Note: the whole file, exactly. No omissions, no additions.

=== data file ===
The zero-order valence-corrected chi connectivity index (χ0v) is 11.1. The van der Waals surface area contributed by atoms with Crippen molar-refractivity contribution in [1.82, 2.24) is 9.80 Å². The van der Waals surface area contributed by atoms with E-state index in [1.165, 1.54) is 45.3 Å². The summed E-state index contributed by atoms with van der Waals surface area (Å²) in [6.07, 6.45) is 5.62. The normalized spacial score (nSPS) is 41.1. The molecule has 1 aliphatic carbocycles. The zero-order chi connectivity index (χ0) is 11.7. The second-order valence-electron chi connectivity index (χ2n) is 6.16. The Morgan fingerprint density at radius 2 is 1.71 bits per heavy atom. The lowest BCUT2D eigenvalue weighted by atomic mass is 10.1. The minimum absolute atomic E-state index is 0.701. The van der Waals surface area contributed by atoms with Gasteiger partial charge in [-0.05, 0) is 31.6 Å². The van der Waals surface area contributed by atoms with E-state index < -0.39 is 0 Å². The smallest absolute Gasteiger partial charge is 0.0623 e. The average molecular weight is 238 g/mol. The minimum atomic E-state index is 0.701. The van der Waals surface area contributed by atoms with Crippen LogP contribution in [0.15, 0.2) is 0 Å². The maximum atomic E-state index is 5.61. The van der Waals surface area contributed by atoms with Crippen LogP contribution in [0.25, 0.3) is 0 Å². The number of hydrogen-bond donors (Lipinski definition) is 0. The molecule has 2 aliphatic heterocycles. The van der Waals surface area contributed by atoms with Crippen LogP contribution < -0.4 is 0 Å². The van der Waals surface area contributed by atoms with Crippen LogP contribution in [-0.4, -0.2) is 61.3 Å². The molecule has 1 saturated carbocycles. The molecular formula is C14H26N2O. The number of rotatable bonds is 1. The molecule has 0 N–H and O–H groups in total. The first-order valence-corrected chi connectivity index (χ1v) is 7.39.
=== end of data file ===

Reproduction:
The zero-order valence-corrected chi connectivity index (χ0v) is 11.1. The van der Waals surface area contributed by atoms with Crippen molar-refractivity contribution in [1.82, 2.24) is 9.80 Å². The van der Waals surface area contributed by atoms with E-state index in [1.165, 1.54) is 45.3 Å². The summed E-state index contributed by atoms with van der Waals surface area (Å²) in [6.07, 6.45) is 5.62. The normalized spacial score (nSPS) is 41.1. The molecule has 1 aliphatic carbocycles. The zero-order chi connectivity index (χ0) is 11.7. The second-order valence-electron chi connectivity index (χ2n) is 6.16. The Morgan fingerprint density at radius 2 is 1.71 bits per heavy atom. The lowest BCUT2D eigenvalue weighted by atomic mass is 10.1. The minimum absolute atomic E-state index is 0.701. The van der Waals surface area contributed by atoms with Gasteiger partial charge in [-0.05, 0) is 31.6 Å². The van der Waals surface area contributed by atoms with E-state index < -0.39 is 0 Å². The smallest absolute Gasteiger partial charge is 0.0623 e. The average molecular weight is 238 g/mol. The minimum atomic E-state index is 0.701. The van der Waals surface area contributed by atoms with Crippen LogP contribution in [0.15, 0.2) is 0 Å². The maximum atomic E-state index is 5.61. The van der Waals surface area contributed by atoms with Crippen LogP contribution in [0.25, 0.3) is 0 Å². The number of hydrogen-bond donors (Lipinski definition) is 0. The molecule has 2 aliphatic heterocycles. The van der Waals surface area contributed by atoms with Crippen LogP contribution < -0.4 is 0 Å². The van der Waals surface area contributed by atoms with Crippen LogP contribution in [-0.4, -0.2) is 61.3 Å². The molecule has 1 saturated carbocycles. The molecular formula is C14H26N2O. The number of rotatable bonds is 1. The molecule has 0 N–H and O–H groups in total. The first-order valence-corrected chi connectivity index (χ1v) is 7.39.